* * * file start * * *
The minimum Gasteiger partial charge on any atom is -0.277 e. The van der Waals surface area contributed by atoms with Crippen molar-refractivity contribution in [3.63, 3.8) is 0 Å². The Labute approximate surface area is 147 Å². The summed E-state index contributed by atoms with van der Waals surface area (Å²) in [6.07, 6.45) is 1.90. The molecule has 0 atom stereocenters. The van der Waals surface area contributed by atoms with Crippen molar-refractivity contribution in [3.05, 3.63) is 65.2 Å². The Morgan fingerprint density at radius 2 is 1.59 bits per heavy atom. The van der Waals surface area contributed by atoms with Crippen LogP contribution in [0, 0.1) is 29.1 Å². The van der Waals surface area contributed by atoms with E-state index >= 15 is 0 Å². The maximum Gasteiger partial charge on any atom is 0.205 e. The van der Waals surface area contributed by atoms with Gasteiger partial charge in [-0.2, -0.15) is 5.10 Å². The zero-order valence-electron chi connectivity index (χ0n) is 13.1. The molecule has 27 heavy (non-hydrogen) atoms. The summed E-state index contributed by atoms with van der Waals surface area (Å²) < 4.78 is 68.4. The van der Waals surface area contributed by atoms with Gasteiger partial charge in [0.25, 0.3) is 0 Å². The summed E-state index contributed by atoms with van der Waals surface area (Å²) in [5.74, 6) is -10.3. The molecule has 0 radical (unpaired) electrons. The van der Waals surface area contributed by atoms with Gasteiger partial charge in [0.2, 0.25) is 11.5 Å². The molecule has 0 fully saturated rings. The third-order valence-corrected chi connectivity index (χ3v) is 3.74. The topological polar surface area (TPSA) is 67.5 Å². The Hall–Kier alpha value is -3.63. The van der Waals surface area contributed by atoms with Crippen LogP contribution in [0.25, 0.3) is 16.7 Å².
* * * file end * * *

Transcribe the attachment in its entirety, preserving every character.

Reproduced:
The minimum Gasteiger partial charge on any atom is -0.277 e. The van der Waals surface area contributed by atoms with Crippen molar-refractivity contribution in [3.63, 3.8) is 0 Å². The Labute approximate surface area is 147 Å². The summed E-state index contributed by atoms with van der Waals surface area (Å²) in [6.07, 6.45) is 1.90. The molecule has 0 atom stereocenters. The van der Waals surface area contributed by atoms with Crippen molar-refractivity contribution in [3.05, 3.63) is 65.2 Å². The Morgan fingerprint density at radius 2 is 1.59 bits per heavy atom. The van der Waals surface area contributed by atoms with Crippen LogP contribution in [0, 0.1) is 29.1 Å². The van der Waals surface area contributed by atoms with E-state index >= 15 is 0 Å². The maximum Gasteiger partial charge on any atom is 0.205 e. The van der Waals surface area contributed by atoms with Gasteiger partial charge in [-0.2, -0.15) is 5.10 Å². The zero-order valence-electron chi connectivity index (χ0n) is 13.1. The molecule has 27 heavy (non-hydrogen) atoms. The summed E-state index contributed by atoms with van der Waals surface area (Å²) < 4.78 is 68.4. The van der Waals surface area contributed by atoms with Gasteiger partial charge in [0.25, 0.3) is 0 Å². The summed E-state index contributed by atoms with van der Waals surface area (Å²) in [5.74, 6) is -10.3. The molecule has 0 radical (unpaired) electrons. The van der Waals surface area contributed by atoms with Gasteiger partial charge in [0.2, 0.25) is 11.5 Å². The molecule has 0 fully saturated rings. The third-order valence-corrected chi connectivity index (χ3v) is 3.74. The topological polar surface area (TPSA) is 67.5 Å². The Hall–Kier alpha value is -3.63. The van der Waals surface area contributed by atoms with Crippen LogP contribution in [0.25, 0.3) is 16.7 Å².